September 2 - September 9
I told Burton my plan was to head out by the 9th and much to my surprise he said he would go along with me again. So today, September 9th, we left Mena, Arkansas with Issy in the trailer for my third trip back to the PCT.
I had already started to whistle and even Burton seemed happy. He told me it was easier to leave the farm now that he saw that everything was okay. So off we go for another 2,000 miles of fast tracking back to Washington.
We arrived in
So I saddled up and rode Issy the 10 mile almost vertical road to the pass.
The elevation was about 1800’ to 6500’ at
The ride up was exhausting and waterless but
With the morning air robust and clean, I saddled up
and rode the river trail for 10 miles just to keep Issy from getting sour by staying in his makeshift stall for too long.
I encountered downed trees all along the way, most small enough for Issy to just pop over.
There was a couple, however, which were too close together and, at the same time, too far apart for him to jump. I left camp without my saw and made a mental note that I would need to cut those when I headed towards Canada. Otherwise the trail was lovely, following the river from a ridge then passing along side for miles.
The ridge was such that trail riders could get a real feel for “ridge” riding but was not as dangerous as the ones we had encountered in California and Oregon.
The underbrush was thick at the west side. Issy would barely move forward, being on high alert the entire time.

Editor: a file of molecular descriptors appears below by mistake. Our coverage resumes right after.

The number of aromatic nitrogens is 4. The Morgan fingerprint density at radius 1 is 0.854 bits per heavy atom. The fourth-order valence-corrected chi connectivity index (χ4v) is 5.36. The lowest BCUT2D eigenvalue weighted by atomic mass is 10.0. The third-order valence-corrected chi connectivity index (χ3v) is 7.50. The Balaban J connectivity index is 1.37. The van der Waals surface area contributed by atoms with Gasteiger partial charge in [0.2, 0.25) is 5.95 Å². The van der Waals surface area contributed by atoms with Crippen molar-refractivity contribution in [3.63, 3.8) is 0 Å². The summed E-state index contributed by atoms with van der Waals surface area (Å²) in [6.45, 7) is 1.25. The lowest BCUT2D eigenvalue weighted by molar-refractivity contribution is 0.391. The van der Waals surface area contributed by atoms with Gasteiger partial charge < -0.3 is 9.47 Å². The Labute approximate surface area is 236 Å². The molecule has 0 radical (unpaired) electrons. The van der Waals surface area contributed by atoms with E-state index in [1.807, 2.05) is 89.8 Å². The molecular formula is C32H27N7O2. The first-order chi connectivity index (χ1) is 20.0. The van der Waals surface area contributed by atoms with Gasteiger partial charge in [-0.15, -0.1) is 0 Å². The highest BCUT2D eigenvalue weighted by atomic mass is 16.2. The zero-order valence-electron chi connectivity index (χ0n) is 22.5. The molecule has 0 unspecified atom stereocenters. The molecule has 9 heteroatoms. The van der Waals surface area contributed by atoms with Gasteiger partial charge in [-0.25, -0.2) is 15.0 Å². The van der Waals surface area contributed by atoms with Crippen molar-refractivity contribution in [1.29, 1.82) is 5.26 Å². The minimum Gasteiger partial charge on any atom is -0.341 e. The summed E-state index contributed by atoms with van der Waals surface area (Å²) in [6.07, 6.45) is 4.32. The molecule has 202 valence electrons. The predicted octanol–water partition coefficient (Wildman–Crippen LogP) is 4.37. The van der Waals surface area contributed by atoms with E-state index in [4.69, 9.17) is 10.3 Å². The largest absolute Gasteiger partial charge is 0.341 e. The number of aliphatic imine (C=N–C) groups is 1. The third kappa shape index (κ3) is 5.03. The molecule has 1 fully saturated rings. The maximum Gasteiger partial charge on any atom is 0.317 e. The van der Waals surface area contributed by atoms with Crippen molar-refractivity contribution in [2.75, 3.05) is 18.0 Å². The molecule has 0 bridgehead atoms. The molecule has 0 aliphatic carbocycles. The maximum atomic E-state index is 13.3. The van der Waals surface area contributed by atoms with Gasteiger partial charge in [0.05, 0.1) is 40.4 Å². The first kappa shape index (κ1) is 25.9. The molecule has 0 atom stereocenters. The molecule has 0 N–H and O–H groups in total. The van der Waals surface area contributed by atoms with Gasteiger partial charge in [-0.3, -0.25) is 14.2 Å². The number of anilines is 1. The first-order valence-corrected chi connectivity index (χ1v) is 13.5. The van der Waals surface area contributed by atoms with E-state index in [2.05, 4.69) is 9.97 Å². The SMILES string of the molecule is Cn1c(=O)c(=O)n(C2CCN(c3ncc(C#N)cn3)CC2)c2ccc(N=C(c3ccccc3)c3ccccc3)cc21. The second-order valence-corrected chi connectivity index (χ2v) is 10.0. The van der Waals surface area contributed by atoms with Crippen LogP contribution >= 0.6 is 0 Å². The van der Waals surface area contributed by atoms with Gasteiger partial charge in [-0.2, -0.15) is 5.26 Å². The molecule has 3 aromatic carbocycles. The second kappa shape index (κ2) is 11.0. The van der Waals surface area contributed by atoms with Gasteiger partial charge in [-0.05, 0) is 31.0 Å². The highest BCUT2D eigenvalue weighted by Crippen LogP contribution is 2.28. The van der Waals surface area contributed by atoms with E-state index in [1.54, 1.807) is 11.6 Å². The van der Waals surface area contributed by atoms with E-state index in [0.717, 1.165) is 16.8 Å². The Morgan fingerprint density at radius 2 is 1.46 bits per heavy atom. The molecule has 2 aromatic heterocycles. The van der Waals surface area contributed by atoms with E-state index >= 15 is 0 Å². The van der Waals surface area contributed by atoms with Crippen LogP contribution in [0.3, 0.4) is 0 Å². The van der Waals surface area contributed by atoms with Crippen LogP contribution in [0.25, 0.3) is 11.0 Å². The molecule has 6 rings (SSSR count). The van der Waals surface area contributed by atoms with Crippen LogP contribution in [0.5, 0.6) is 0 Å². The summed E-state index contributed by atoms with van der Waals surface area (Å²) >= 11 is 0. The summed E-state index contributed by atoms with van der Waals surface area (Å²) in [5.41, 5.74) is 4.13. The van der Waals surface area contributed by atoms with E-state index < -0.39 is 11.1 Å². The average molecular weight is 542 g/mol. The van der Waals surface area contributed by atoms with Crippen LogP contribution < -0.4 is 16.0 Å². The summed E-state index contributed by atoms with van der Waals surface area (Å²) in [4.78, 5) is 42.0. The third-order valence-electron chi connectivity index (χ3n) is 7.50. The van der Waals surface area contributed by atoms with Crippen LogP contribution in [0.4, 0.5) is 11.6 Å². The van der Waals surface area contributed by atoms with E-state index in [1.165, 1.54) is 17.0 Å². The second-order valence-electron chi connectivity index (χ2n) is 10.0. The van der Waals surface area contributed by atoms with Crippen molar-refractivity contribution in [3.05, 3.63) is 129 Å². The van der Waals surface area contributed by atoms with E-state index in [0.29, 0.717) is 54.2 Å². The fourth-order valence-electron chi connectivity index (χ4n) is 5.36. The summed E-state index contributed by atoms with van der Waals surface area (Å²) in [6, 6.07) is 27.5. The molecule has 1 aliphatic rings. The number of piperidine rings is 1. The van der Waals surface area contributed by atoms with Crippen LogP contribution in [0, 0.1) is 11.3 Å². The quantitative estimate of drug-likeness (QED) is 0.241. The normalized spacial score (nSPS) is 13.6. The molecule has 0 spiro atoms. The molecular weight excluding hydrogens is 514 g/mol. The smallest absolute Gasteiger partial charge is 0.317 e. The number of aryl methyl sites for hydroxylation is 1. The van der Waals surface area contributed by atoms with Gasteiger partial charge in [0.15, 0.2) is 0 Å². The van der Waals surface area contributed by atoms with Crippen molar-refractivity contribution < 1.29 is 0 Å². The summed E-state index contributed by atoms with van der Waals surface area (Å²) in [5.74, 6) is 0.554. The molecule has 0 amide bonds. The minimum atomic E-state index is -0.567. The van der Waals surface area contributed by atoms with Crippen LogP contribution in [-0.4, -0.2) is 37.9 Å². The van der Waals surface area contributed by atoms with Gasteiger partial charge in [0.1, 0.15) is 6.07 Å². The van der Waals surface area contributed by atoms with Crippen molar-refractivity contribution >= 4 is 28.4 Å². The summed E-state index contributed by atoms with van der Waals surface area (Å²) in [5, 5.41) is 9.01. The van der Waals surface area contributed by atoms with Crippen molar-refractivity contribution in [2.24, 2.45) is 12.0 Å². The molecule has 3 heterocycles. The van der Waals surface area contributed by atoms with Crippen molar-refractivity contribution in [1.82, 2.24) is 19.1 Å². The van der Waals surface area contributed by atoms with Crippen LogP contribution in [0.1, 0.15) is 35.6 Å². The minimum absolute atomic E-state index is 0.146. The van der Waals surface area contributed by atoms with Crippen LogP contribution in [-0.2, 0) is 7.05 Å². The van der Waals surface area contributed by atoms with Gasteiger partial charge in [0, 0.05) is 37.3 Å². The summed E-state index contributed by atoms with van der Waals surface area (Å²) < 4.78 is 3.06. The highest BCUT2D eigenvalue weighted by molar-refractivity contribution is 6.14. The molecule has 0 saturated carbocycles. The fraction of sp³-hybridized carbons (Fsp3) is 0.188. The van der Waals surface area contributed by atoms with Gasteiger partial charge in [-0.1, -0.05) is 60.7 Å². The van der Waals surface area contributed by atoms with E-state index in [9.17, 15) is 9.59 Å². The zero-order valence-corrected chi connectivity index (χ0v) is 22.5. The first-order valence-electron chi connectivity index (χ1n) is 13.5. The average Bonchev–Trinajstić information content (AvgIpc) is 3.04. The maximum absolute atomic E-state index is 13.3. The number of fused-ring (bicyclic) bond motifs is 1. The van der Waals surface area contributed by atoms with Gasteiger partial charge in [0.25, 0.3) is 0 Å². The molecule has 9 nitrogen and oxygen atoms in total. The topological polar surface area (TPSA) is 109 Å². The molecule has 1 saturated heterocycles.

I knew there was something big in the brush, but never saw any tracks. I couldn’t see the tread for that matter, nor any other signs of bear or cougar.
If Shanty hadn’t been leading I would have had a hard time convincing Issy that we had safe passage.
I even had a strange feeling something was lurking close by and really was hoping not to have to dismount. The gorge was breathtaking pulling my attention away from the chill of worrying about some encounter.
On the north was Deadhorse Point east of Hancock Ridge
(the only spot where I could make out the almost vertical road to Hart’s Pass).
On the south was the Methow River shadowed by Tower Mountain and Straight Ridge.
Even though the area experienced a fire a few years ago, I am almost brought to tears as I write about the beauty of this forest.
I wish I could adequately describe it’s contrasting topography. Although this was a special hunting season for the area, hunters were infrequent and I enjoyed the trip out and back, thinking that Burton would enjoy it as well.